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The Circuit by Francisco Jimenez

The Circuit (edition 1997)

by Francisco Jimenez (Author)

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9221839,486 (4.1)8
Title:The Circuit
Authors:Francisco Jimenez (Author)
Info:University of New Mexico Press
Collections:Your library
Tags:Immigration, migrant workers, moving, family

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The Circuit: Stories from the Life of a Migrant Child by Francisco Jimenez

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A memoir of life as an undocumented child of Mexican migrants picking crops in California in the middle of the 20th century. Very well written, captures the childhood experience of normalcy and excitement and the exhaustion that comes with maturation, crushing poverty, love, and lack of options. I found myself drawn to the implicit indictment of lack of birth control (4 more siblings in just a handful of years, starting from a place of soul-crushing poverty!), an educational system that left the author to coast without any language support and then demanded he repeat the experience the next year, and how chances to get ahead flee with each new slap of poverty and bad luck.

Powerful in its transference of the beloved middle school struggle story to the recent present and to a person's lived experience -- this short book seems to be well known in the 10-14 age group, and for cause. ( )
  pammab | Jun 20, 2017 |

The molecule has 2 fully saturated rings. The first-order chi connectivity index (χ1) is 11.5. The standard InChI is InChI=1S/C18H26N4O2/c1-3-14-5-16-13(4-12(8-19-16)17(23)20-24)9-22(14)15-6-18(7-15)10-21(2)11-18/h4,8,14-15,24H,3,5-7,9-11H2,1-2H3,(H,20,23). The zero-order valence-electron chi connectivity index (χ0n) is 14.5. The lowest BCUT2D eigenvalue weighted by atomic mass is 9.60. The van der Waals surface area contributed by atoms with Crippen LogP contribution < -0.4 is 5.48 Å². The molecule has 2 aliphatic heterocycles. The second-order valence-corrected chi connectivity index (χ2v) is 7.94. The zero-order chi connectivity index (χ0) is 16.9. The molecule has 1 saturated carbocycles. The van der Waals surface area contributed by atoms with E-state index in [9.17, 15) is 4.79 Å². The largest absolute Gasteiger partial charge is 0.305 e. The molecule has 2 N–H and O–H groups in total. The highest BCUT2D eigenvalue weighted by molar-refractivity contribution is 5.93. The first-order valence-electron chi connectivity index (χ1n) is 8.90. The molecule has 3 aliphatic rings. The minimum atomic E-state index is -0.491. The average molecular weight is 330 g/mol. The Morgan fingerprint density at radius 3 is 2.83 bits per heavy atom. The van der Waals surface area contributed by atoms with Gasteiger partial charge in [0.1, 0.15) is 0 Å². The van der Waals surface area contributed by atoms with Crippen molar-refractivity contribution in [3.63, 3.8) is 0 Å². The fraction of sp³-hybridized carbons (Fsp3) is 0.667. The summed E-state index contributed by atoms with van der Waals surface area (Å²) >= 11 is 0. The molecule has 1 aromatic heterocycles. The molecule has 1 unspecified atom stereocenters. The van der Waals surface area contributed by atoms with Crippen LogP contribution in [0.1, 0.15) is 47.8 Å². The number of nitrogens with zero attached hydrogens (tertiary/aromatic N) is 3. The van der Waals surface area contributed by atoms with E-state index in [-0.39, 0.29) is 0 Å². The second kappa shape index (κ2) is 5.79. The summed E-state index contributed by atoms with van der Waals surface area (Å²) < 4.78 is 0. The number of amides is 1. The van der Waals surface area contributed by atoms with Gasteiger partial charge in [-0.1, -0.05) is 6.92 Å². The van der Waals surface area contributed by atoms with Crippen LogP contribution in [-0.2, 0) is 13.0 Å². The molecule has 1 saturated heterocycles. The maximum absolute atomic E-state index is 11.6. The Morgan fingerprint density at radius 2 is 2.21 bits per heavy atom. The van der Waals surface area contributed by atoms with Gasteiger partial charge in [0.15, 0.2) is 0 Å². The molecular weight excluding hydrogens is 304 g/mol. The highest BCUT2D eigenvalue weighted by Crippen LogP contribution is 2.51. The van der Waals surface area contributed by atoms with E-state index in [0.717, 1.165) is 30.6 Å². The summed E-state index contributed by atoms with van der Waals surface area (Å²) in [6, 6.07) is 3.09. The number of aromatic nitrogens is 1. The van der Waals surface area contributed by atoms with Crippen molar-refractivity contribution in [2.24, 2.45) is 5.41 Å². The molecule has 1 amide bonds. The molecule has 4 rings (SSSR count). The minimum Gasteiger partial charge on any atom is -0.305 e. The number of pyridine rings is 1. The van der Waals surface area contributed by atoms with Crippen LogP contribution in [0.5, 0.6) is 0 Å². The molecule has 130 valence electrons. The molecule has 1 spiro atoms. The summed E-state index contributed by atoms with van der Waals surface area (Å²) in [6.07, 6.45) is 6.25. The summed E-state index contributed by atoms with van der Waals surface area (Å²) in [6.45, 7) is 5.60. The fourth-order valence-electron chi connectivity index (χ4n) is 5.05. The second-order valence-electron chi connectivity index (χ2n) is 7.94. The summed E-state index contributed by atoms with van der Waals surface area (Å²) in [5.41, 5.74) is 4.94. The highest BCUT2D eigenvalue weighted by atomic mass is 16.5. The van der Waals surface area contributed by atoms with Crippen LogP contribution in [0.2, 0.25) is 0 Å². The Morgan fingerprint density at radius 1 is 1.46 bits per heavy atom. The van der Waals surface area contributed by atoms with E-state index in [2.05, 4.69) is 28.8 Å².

This book was very interesting. The author did a great job of developing the characters. For example, the main character Francisco, starts out as a young boy who is eager to start working so he can help his family bring in money. As he grows up he realizes why his father waited so long to allow him to work. The work they do is extremely physical. However Francisco doesn’t care, he will do anything to help his family, which makes it impossible for readers to dislike him. Also, the plot is suspenseful. The family goes though many obstacles such as moving from camp to camp, having no food and eating birds, babies getting sick, the father becoming ill and old and lastly fighting border control. The situations they had to face made me re-think my perspective on immigration. Overall the book does a great job of showing what its like to be an illegal immigrant in America. ( )
  Rwatts3 | Mar 8, 2017 |
I really liked this book because it pushed me to think more deeply about the tough issue of immigration, especially with what is going on in today's society. While following along Francisco's childhood life, I can visualize and feel the raw emotions that he felt as he was struggling to adapt into his school as well as his home. As a future teacher myself, I want to be able to sympathize and empathize with students who may be struggling with learning because of environment they live in. This book is about understanding the potential struggles of a immigrant child. ( )
  coh4 | Mar 2, 2017 |
I really enjoyed reading this book. Throughout we are constantly reminded how even young people have stories to tell and journeys that they must over come. This book would be great for young Hispanic and non- Hispanic readers as it connects to many themes of growing up. Between pages 20- 24 we see Francisco go from having trouble in a new school to being awarded a First Prize sticker for a project. While many students won't go through the same struggles as the main character who works on farms at a young age, they can relate to the many familiar problems of adolescent hood such as fighting against bullying, wanting to learn, and having mixed feelings about syblings, all which are too familiar in this book. ( )
  mbrook26 | Mar 2, 2017 |